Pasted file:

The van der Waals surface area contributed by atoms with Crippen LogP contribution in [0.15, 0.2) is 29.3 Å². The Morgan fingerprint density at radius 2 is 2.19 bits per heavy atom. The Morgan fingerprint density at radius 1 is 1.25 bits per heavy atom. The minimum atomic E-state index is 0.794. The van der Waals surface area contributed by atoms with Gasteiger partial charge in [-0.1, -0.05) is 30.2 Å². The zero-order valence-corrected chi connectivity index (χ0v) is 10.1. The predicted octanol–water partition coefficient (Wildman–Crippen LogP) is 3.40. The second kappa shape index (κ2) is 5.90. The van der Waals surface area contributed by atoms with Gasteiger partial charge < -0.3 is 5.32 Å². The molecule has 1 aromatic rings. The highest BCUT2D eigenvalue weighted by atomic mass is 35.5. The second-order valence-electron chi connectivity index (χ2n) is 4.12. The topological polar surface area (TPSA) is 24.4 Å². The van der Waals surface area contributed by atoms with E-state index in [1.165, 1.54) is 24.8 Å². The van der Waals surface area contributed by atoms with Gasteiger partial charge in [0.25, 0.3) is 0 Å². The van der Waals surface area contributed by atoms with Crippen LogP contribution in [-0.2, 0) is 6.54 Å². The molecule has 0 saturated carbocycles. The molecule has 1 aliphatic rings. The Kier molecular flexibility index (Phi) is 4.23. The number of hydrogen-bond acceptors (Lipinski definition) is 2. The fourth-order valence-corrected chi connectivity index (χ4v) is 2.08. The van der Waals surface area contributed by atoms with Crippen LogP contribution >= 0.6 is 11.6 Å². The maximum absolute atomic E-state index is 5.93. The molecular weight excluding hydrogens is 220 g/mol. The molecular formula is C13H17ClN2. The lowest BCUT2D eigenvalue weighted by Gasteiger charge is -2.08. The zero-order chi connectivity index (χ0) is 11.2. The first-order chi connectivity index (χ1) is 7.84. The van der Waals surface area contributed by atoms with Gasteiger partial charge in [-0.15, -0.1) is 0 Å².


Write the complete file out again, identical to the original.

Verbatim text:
The van der Waals surface area contributed by atoms with Crippen LogP contribution in [0.15, 0.2) is 29.3 Å². The Morgan fingerprint density at radius 2 is 2.19 bits per heavy atom. The Morgan fingerprint density at radius 1 is 1.25 bits per heavy atom. The minimum atomic E-state index is 0.794. The van der Waals surface area contributed by atoms with Gasteiger partial charge in [-0.1, -0.05) is 30.2 Å². The zero-order valence-corrected chi connectivity index (χ0v) is 10.1. The predicted octanol–water partition coefficient (Wildman–Crippen LogP) is 3.40. The second kappa shape index (κ2) is 5.90. The van der Waals surface area contributed by atoms with Gasteiger partial charge < -0.3 is 5.32 Å². The molecule has 1 aromatic rings. The highest BCUT2D eigenvalue weighted by atomic mass is 35.5. The second-order valence-electron chi connectivity index (χ2n) is 4.12. The topological polar surface area (TPSA) is 24.4 Å². The van der Waals surface area contributed by atoms with E-state index in [1.165, 1.54) is 24.8 Å². The van der Waals surface area contributed by atoms with Gasteiger partial charge in [0.25, 0.3) is 0 Å². The van der Waals surface area contributed by atoms with Crippen LogP contribution in [-0.2, 0) is 6.54 Å². The molecule has 0 saturated carbocycles. The molecule has 1 aliphatic rings. The Kier molecular flexibility index (Phi) is 4.23. The number of hydrogen-bond acceptors (Lipinski definition) is 2. The fourth-order valence-corrected chi connectivity index (χ4v) is 2.08. The van der Waals surface area contributed by atoms with Crippen LogP contribution >= 0.6 is 11.6 Å². The maximum absolute atomic E-state index is 5.93. The molecular weight excluding hydrogens is 220 g/mol. The molecular formula is C13H17ClN2. The lowest BCUT2D eigenvalue weighted by Gasteiger charge is -2.08. The zero-order chi connectivity index (χ0) is 11.2. The first-order chi connectivity index (χ1) is 7.84. The van der Waals surface area contributed by atoms with Gasteiger partial charge in [-0.15, -0.1) is 0 Å².